Generally, it is never a good idea to use related parties, especially those who stand to inherit under the estate plan, as witnesses. There probably is less of a problem with using such witnesses for a POA, but prudence would dictate not using them. Finally, your state of MA may have specific prohibitions but since I am not an MA lawyer, no legal opinion can be offered on this. You should consult with an MA estate planning attorney to be sure.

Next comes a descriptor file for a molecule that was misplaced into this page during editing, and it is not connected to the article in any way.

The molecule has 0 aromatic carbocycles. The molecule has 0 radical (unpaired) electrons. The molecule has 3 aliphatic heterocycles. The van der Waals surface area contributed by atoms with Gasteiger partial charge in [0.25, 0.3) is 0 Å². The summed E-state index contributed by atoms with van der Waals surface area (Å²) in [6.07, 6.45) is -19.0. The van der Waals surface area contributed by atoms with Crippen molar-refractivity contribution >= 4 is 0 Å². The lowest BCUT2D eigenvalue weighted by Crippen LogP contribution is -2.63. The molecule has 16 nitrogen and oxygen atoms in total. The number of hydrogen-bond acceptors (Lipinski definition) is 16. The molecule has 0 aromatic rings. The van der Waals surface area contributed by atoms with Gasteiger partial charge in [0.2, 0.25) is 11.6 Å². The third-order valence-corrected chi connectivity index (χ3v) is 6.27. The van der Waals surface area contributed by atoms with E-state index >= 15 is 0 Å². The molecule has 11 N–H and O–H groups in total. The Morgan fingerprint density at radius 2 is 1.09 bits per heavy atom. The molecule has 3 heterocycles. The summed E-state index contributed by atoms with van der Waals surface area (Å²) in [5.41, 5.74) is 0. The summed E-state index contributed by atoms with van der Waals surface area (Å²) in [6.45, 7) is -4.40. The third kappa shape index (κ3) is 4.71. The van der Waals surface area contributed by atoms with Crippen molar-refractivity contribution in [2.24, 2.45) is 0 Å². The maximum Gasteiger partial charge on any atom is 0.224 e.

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Massachusetts law only requires a power of attorney to be notarized, with no need for an additional witness. There are times where having unrelated witnesses in addition to a notary may be a good idea, such as where there may be a question of capacity. In any case, I'd stay clear of having a relative as either a notary or a witness.